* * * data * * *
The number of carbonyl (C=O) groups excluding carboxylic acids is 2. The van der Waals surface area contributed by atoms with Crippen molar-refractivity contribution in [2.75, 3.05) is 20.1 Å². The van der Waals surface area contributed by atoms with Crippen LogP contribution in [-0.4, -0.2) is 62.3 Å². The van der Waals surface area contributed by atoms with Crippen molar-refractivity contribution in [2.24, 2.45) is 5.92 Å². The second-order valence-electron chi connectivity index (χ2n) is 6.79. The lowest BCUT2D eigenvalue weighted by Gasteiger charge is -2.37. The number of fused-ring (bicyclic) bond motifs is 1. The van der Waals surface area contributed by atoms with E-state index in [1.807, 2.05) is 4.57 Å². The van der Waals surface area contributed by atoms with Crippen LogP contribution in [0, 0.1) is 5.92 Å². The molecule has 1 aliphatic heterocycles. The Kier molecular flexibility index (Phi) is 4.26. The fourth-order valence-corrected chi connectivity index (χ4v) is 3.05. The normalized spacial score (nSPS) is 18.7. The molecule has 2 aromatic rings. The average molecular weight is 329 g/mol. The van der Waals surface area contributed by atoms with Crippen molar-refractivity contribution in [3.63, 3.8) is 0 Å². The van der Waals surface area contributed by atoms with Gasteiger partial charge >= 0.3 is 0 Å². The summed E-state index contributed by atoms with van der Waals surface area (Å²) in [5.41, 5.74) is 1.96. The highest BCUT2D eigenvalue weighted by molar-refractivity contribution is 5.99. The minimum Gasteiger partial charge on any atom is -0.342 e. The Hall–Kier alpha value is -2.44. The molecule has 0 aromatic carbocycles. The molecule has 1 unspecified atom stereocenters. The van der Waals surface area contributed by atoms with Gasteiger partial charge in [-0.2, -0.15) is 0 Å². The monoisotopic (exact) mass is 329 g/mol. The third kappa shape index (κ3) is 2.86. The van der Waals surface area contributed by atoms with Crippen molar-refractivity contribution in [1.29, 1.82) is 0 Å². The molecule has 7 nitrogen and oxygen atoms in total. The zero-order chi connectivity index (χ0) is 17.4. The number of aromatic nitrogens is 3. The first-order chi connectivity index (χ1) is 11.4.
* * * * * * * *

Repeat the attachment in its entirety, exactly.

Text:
The number of carbonyl (C=O) groups excluding carboxylic acids is 2. The van der Waals surface area contributed by atoms with Crippen molar-refractivity contribution in [2.75, 3.05) is 20.1 Å². The van der Waals surface area contributed by atoms with Crippen LogP contribution in [-0.4, -0.2) is 62.3 Å². The van der Waals surface area contributed by atoms with Crippen molar-refractivity contribution in [2.24, 2.45) is 5.92 Å². The second-order valence-electron chi connectivity index (χ2n) is 6.79. The lowest BCUT2D eigenvalue weighted by Gasteiger charge is -2.37. The number of fused-ring (bicyclic) bond motifs is 1. The van der Waals surface area contributed by atoms with E-state index in [1.807, 2.05) is 4.57 Å². The van der Waals surface area contributed by atoms with Crippen LogP contribution in [0, 0.1) is 5.92 Å². The molecule has 1 aliphatic heterocycles. The Kier molecular flexibility index (Phi) is 4.26. The fourth-order valence-corrected chi connectivity index (χ4v) is 3.05. The normalized spacial score (nSPS) is 18.7. The molecule has 2 aromatic rings. The average molecular weight is 329 g/mol. The van der Waals surface area contributed by atoms with Crippen molar-refractivity contribution in [3.63, 3.8) is 0 Å². The van der Waals surface area contributed by atoms with Gasteiger partial charge >= 0.3 is 0 Å². The summed E-state index contributed by atoms with van der Waals surface area (Å²) in [5.41, 5.74) is 1.96. The highest BCUT2D eigenvalue weighted by molar-refractivity contribution is 5.99. The minimum Gasteiger partial charge on any atom is -0.342 e. The Hall–Kier alpha value is -2.44. The molecule has 0 aromatic carbocycles. The molecule has 1 unspecified atom stereocenters. The van der Waals surface area contributed by atoms with Gasteiger partial charge in [-0.2, -0.15) is 0 Å². The monoisotopic (exact) mass is 329 g/mol. The third kappa shape index (κ3) is 2.86. The van der Waals surface area contributed by atoms with Crippen molar-refractivity contribution in [1.29, 1.82) is 0 Å². The molecule has 7 nitrogen and oxygen atoms in total. The zero-order chi connectivity index (χ0) is 17.4. The number of aromatic nitrogens is 3. The first-order chi connectivity index (χ1) is 11.4.